Penguin Books (Paperback: 304 pages April 24, 2012)

In December 2009, Google began customizing its search results for all users, and we entered a new era of personalization. With little notice or fanfare, our online experience is changing, as the websites we visit are increasingly tailoring themselves to us. In this engaging and visionary book, MoveOn.org board president Eli Pariser lays bare the personalization that is already taking place on every major website, from Facebook to AOL to ABC News. As Pariser reveals, this new trend is nothing short of an invisible revolution in how we consume information, one that will shape how we learn, what we know, and even how our democracy works.

The race to collect as much personal data about us as possible, and to tailor our online experience accordingly, is now the defining battle for today’s internet giants like Google, Facebook, Apple and Microsoft. Behind the scenes, a burgeoning industry of data companies is tracking our personal information to sell to advertisers, from our political leanings to the hiking boots we just browsed on Zappos.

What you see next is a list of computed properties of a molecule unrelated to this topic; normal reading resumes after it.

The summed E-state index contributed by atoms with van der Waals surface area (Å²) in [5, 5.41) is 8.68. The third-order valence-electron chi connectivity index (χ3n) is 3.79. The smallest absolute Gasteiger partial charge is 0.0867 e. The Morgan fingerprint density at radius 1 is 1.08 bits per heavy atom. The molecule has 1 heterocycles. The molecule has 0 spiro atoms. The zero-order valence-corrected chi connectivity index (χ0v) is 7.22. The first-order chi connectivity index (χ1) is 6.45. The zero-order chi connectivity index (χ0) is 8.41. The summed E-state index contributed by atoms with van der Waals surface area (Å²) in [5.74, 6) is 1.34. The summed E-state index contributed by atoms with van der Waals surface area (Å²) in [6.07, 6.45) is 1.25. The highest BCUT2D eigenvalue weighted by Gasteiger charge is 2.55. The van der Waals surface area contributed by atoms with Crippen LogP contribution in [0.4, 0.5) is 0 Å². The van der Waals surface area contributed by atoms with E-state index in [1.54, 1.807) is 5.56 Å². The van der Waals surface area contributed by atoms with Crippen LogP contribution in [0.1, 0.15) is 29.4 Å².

As a result, we will increasingly each live in our own, unique information universe—what Pariser calls “the filter bubble.” We will receive mainly news that is pleasant, familiar and confirms our beliefs—and since these filters are invisible, we won’t know what is being hidden from us. Our past interests will determine what we are exposed to in the future, leaving less room for the unexpected encounters that spark creativity, innovation and the democratic exchange of ideas.

Drawing on interviews with both cyber-skeptics and cyber-optimists, from the co-founder of OK Cupid, an algorithmically-driven dating website, to one of the chief visionaries of U.S. information warfare, The Filter Bubble  tells the story of how the Internet, a medium built around the open flow of ideas, is closing in on itself under the pressure of commerce and “monetization.” It peeks behind the curtain at the server farms, algorithms, and geeky entrepreneurs that have given us this new reality, and investigates the consequences of corporate power in the digital age.  Join our online conversation about this book